Copyright and the Orphan Works Problem vs. Scholarship:

by Stephan Kinsella on June 13, 2011

As reported at the Chronicle of Higher Education, Out of Fear, Colleges Lock Books and Images Away From Scholars (h/t Alan Chapman):

A library of 8.7 million digital volumes. A trove of 100,000 ocean-science photos. An archive of 57,000 Mexican-music recordings.

A common problem bedevils those different university collections. Wide online access is curtailed, in part because they contain “orphan works,” whose copyright owners can’t be found. And the institutions that hold the collections—a consortium of major research libraries and the University of California campuses at San Diego and Los Angeles—must deal with legal uncertainty in deciding how to share the works. A university that goes too far could end up facing a copyright-infringement lawsuit.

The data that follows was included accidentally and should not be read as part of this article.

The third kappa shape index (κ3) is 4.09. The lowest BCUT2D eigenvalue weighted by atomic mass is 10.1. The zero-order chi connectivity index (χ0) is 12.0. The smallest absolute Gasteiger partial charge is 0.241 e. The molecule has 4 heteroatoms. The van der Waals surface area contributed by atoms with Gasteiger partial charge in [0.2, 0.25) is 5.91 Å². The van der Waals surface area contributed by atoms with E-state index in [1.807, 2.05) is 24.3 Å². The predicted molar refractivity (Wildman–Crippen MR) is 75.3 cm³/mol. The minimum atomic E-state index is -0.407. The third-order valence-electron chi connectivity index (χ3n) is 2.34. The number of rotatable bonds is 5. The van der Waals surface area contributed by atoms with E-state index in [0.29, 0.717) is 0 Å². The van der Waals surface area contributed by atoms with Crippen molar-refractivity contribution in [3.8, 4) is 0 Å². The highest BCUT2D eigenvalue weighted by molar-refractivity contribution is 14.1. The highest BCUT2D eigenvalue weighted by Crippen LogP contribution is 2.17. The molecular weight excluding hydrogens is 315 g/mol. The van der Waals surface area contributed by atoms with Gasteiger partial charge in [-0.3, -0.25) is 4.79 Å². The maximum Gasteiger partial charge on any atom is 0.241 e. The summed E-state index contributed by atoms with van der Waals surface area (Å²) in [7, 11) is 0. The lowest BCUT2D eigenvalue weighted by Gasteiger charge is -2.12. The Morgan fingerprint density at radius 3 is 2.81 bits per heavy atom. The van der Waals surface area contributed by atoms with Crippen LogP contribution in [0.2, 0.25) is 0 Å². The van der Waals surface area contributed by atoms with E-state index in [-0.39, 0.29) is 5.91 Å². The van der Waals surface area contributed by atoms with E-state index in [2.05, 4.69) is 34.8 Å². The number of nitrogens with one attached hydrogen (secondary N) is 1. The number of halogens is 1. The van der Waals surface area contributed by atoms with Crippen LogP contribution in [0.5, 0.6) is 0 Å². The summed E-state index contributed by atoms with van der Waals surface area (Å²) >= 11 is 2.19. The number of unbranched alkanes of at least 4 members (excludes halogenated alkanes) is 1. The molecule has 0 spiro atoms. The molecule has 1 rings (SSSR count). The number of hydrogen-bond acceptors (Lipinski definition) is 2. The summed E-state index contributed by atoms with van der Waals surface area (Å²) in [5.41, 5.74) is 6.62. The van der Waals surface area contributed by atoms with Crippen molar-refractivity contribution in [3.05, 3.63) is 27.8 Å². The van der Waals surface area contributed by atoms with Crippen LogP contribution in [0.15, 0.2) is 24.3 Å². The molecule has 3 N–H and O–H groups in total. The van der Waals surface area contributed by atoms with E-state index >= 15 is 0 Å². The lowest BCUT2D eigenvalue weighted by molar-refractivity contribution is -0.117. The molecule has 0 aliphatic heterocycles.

Many colleges now have the ability to digitize a wide variety of collections for broad use but frequently back away. And that reluctance harms scholarship, because researchers end up not using valuable documents if they can’t afford to fly to a distant archive to see them.

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Thanks, IP advocates!

Update: See Mike Masnick’s perceptive comments on this at How Out Of Control Copyright Law Is Keeping Millions Of Books & Images Away From Scholars.

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